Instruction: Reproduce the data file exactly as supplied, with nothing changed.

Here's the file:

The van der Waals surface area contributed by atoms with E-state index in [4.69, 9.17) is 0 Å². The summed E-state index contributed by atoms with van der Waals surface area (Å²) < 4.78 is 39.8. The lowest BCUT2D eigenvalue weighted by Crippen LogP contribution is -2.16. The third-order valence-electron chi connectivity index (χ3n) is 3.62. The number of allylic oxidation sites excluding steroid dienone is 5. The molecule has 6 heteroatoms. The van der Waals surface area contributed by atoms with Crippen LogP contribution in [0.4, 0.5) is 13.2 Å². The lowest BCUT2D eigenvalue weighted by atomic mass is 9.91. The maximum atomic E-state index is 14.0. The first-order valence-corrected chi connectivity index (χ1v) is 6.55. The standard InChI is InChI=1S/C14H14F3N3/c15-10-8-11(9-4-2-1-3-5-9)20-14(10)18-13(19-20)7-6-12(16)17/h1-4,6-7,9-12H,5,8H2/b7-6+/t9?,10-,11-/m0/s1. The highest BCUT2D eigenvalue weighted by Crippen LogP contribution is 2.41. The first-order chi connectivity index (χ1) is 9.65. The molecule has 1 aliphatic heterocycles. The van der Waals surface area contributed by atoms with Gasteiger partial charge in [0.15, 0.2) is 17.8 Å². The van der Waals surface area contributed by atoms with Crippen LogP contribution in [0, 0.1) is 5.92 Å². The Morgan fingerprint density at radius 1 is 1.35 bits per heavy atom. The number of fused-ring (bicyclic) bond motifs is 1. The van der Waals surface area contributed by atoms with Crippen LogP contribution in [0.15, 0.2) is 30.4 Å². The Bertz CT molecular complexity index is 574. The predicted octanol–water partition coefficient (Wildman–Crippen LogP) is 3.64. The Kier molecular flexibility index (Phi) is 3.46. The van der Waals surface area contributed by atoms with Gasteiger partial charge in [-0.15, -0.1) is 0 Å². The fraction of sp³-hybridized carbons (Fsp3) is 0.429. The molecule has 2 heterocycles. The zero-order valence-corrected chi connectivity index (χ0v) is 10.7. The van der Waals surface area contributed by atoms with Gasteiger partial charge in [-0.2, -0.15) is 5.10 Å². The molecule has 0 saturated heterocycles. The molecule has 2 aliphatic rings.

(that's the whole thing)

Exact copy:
The van der Waals surface area contributed by atoms with E-state index in [4.69, 9.17) is 0 Å². The summed E-state index contributed by atoms with van der Waals surface area (Å²) < 4.78 is 39.8. The lowest BCUT2D eigenvalue weighted by Crippen LogP contribution is -2.16. The third-order valence-electron chi connectivity index (χ3n) is 3.62. The number of allylic oxidation sites excluding steroid dienone is 5. The molecule has 6 heteroatoms. The van der Waals surface area contributed by atoms with Crippen LogP contribution in [0.4, 0.5) is 13.2 Å². The lowest BCUT2D eigenvalue weighted by atomic mass is 9.91. The maximum atomic E-state index is 14.0. The first-order valence-corrected chi connectivity index (χ1v) is 6.55. The standard InChI is InChI=1S/C14H14F3N3/c15-10-8-11(9-4-2-1-3-5-9)20-14(10)18-13(19-20)7-6-12(16)17/h1-4,6-7,9-12H,5,8H2/b7-6+/t9?,10-,11-/m0/s1. The highest BCUT2D eigenvalue weighted by Crippen LogP contribution is 2.41. The first-order chi connectivity index (χ1) is 9.65. The molecule has 1 aliphatic heterocycles. The van der Waals surface area contributed by atoms with Gasteiger partial charge in [0.15, 0.2) is 17.8 Å². The van der Waals surface area contributed by atoms with Crippen LogP contribution in [0, 0.1) is 5.92 Å². The Morgan fingerprint density at radius 1 is 1.35 bits per heavy atom. The number of fused-ring (bicyclic) bond motifs is 1. The van der Waals surface area contributed by atoms with Crippen LogP contribution in [0.15, 0.2) is 30.4 Å². The Bertz CT molecular complexity index is 574. The predicted octanol–water partition coefficient (Wildman–Crippen LogP) is 3.64. The Kier molecular flexibility index (Phi) is 3.46. The van der Waals surface area contributed by atoms with Gasteiger partial charge in [-0.15, -0.1) is 0 Å². The fraction of sp³-hybridized carbons (Fsp3) is 0.429. The molecule has 2 heterocycles. The zero-order valence-corrected chi connectivity index (χ0v) is 10.7. The van der Waals surface area contributed by atoms with Gasteiger partial charge in [-0.2, -0.15) is 5.10 Å². The molecule has 0 saturated heterocycles. The molecule has 2 aliphatic rings.